relationship is foremost: "It’s
important that customers know where our farm
is and who the farmers are who raised their
food," says Cindy Madsen, pictured here
with Vic. "Once you form this relationship,
the customers identify you as almost part
of their family."
If you visit
Vic and Cindy Madsen’s farm southwest of Audubon,
Iowa, you’ll hear a rare sound for a modern farm—the
clucking of chickens.
In an era when most chickens are raised by the thousands
in large confinement barns, a flock of poultry in the
barnyard is a notable sight. The birds are one component
of a farm that has not bought into the “get big
or get out” philosophy of agriculture.
The Madsens farm 300 acres, which is a very small operation
by today’s conventional agriculture standards.
The Madsens have learned, however, that you don’t
have to farm thousands of acres to support a family.
The family raises corn, soybeans, barley, oats and hay,
along with hogs and chickens. To round out their diversified
operation, they would like to add cows or sheep. Currently,
the Madsens’ farm income is derived from the direct
marketing of poultry and pork (25 percent); pork sold
to Niman Ranch and on the open market (25 percent);
grain sales (20 percent); government payments (15 percent)
and hay sales (5 percent).
Direct sales of meat, and a focus on relationship marketing,
are a big part of the Madsens’ business.
“You have to have a relationship with your customer.
It’s important that customers know where our farm
is and who the farmers are who raised their food. Once
you form this relationship, the customers identify you
as almost part of their family. We host farm tours so
our customers can see where their food is grown. This
is a working farm, not a show farm,” Cindy said.
different way of farming
The Madsens share an agricultural heritage. They both
grew up on Iowa farms, and Vic has farmed since 1970.
In 1975, the couple purchased the farm where they currently
live and where they raised their three sons. They are
the third family to manage the farm, which was established
in 1886. The farm is located approximately 70 miles
northeast of Omaha and 70 miles west of Des Moines.
The Madsens became interested in sustainable agriculture
when their boys were growing up.
“When the kids were little, they wanted to help
on the farm, but we were always telling them, ‘Don’t
go near the equipment, don’t go near the chemicals.’
It dawned on me that the only safe time they could be
in the field was when we seeded oats. It seemed like
we were giving them a very negative view of farming.
We decided we wanted to find a way that would let the
kids become more involved,” Vic said.
Sustainable agriculture provided the answer. “Sustainable
agriculture is a whole different mindset. To me, it’s
more people-friendly, and it’s safer,” Vic
Today, Vic and Cindy provide the majority of the farm
labor and management. Their two older sons, Jeff and
Mark, are not involved in the operation. Their younger
son, Eric, 19, helps with farm work on weekends and
during the summer months.
Unlike the corn-soybean rotations that many Iowa farmers
use today, the Madsens raise corn, soybeans, barley,
oats and hay. They do not plant genetically-modified
The Madsens have 23 acres of organic production, but
they use herbicides, when necessary, on the remaining
crop land. “This year, we had heavy weed pressure,
so I used more herbicide. While we’re not purists,
we do prefer to use as little herbicide as possible.
You can use one-third less nitrogen if you place it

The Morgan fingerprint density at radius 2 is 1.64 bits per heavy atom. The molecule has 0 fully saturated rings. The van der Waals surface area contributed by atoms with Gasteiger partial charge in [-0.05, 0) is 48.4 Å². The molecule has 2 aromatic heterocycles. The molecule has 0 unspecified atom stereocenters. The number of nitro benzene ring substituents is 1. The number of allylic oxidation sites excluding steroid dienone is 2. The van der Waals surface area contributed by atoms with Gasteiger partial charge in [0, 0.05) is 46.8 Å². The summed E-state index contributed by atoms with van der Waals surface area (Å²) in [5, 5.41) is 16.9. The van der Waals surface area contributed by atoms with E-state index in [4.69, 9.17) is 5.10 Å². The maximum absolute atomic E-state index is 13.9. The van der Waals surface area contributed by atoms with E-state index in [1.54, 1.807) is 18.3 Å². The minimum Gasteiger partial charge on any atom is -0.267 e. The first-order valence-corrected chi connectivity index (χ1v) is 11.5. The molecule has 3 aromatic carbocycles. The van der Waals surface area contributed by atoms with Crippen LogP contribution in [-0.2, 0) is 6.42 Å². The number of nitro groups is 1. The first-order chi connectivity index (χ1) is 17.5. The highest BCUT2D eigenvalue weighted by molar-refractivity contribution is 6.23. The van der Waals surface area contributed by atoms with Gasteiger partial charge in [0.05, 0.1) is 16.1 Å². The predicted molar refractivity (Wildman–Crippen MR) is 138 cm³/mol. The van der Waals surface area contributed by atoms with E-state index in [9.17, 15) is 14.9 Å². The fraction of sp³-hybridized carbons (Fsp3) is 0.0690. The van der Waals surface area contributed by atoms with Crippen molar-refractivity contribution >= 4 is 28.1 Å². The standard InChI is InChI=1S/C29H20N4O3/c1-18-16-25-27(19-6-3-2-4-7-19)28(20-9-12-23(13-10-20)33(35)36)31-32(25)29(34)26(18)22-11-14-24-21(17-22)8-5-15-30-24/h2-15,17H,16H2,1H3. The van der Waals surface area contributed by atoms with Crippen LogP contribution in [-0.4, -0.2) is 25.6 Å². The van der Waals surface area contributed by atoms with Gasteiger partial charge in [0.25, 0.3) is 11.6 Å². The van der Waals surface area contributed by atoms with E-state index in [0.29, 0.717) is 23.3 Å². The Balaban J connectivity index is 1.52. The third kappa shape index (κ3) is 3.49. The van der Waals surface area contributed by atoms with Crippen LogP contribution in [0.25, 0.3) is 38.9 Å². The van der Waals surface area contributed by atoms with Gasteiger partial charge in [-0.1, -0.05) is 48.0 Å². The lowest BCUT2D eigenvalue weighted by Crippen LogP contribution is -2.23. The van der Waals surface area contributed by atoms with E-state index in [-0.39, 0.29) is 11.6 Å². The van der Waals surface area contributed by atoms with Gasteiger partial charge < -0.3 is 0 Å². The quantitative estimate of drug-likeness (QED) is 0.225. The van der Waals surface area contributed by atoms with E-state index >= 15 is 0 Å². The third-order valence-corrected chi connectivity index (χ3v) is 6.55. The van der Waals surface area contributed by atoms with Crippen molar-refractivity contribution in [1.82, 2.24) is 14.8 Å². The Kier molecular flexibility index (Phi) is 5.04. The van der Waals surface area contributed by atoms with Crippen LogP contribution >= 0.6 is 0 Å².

properly and time the application right,” Vic
In recent years, the Madsens have raised corn and soybeans
on their organic acres. They have sold organic soybeans
to Heartland Organic Marketing Co-op in Stuart, Iowa.
and poultry production
The Madsens have 40 sows and use three deep-bedded hoop
buildings in their farrow-to-finish pork production
Their swine herd includes Berkshire, Yorkshire and Chester
White genetics. “The Chester White/York genetics
mean hardy, prolific hogs. A study from the National
Pork Producers Council shows that Berkshire genetics
provide the highest eating quality,” Vic explained.
Some of the Madsens’ pork is sold to Niman Ranch,
and the rest is direct marketed. (Editor’s note:
Niman Ranch was started more than 25 years ago in California.
In the Niman Ranch system, livestock are humanely treated,
fed the purest natural feeds, are never given growth
hormones or sub-therapeutic antibiotics, and are raised
on land that is cared for as a sustainable resource.
Many Niman Ranch hogs are raised in Iowa.)
The Madsens have also raised poultry for 16 years. Each
year, they have about 100 layers and raise 900 broiler
chickens. Most of the poultry is sold locally, within
a 30-mile radius of the farm. The Madsens also sell
“We don’t feed our livestock hormones, drugs
or meat by-products. We use barn lime and good sanitation
to keep our animals healthy. For the chickens, we use
a poultry feed pre-mix that contains no meat-and-bone
meal but has extra vitamins and minerals. This makes
a big difference. When we started feeding the chickens
this product, they really perked up, and showed brighter,
whiter feathers,” Cindy said.
The Madsens’ poultry is processed nearby in a
state-inspected facility in the small town of Kimballton,
Iowa. Their pork that is direct-marketed is processed
in a state-inspected plant in Atlantic, Iowa. Because
the meat is not federally inspected, it cannot be sold
outside of Iowa.
The Madsens’ products are not organic, due to
the customer base in Iowa. “If we went organic,
I’d have to add quite a bit to the cost of my
chicken. The population around southwest Iowa isn’t
like the customer base in Chicago, or even West Des
Moines. We don’t have a lot of affluent, dual-income
couples like you find in metro areas. We have to sell
our products at a price people can afford,” Cindy